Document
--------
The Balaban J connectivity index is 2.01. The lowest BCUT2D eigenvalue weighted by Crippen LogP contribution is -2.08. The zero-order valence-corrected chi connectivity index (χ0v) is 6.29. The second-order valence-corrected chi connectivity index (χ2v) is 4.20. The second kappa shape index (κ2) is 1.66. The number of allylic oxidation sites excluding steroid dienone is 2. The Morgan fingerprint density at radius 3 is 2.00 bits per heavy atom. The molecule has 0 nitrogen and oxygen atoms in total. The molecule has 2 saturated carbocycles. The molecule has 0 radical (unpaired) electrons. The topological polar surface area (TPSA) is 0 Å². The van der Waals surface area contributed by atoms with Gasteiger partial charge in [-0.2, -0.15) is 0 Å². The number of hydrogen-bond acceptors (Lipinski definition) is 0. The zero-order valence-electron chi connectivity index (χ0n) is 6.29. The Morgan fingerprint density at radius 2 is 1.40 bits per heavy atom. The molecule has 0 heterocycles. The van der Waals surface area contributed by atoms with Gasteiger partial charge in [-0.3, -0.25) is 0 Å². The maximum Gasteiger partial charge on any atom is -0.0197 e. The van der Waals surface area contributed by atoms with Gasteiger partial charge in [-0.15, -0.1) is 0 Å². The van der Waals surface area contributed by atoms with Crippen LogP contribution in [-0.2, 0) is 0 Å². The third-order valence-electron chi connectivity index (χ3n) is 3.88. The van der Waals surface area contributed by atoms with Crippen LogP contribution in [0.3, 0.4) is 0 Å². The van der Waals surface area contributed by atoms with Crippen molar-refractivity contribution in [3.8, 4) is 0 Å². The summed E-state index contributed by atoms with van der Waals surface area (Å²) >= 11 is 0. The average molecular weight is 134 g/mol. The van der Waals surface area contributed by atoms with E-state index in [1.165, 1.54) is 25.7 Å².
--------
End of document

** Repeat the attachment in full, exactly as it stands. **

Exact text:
The Balaban J connectivity index is 2.01. The lowest BCUT2D eigenvalue weighted by Crippen LogP contribution is -2.08. The zero-order valence-corrected chi connectivity index (χ0v) is 6.29. The second-order valence-corrected chi connectivity index (χ2v) is 4.20. The second kappa shape index (κ2) is 1.66. The number of allylic oxidation sites excluding steroid dienone is 2. The Morgan fingerprint density at radius 3 is 2.00 bits per heavy atom. The molecule has 0 nitrogen and oxygen atoms in total. The molecule has 2 saturated carbocycles. The molecule has 0 radical (unpaired) electrons. The topological polar surface area (TPSA) is 0 Å². The van der Waals surface area contributed by atoms with Gasteiger partial charge in [-0.2, -0.15) is 0 Å². The number of hydrogen-bond acceptors (Lipinski definition) is 0. The zero-order valence-electron chi connectivity index (χ0n) is 6.29. The Morgan fingerprint density at radius 2 is 1.40 bits per heavy atom. The molecule has 0 heterocycles. The van der Waals surface area contributed by atoms with Gasteiger partial charge in [-0.3, -0.25) is 0 Å². The maximum Gasteiger partial charge on any atom is -0.0197 e. The van der Waals surface area contributed by atoms with Gasteiger partial charge in [-0.15, -0.1) is 0 Å². The van der Waals surface area contributed by atoms with Crippen LogP contribution in [-0.2, 0) is 0 Å². The third-order valence-electron chi connectivity index (χ3n) is 3.88. The van der Waals surface area contributed by atoms with Crippen LogP contribution in [0.3, 0.4) is 0 Å². The van der Waals surface area contributed by atoms with Crippen molar-refractivity contribution in [3.8, 4) is 0 Å². The summed E-state index contributed by atoms with van der Waals surface area (Å²) >= 11 is 0. The average molecular weight is 134 g/mol. The van der Waals surface area contributed by atoms with E-state index in [1.165, 1.54) is 25.7 Å².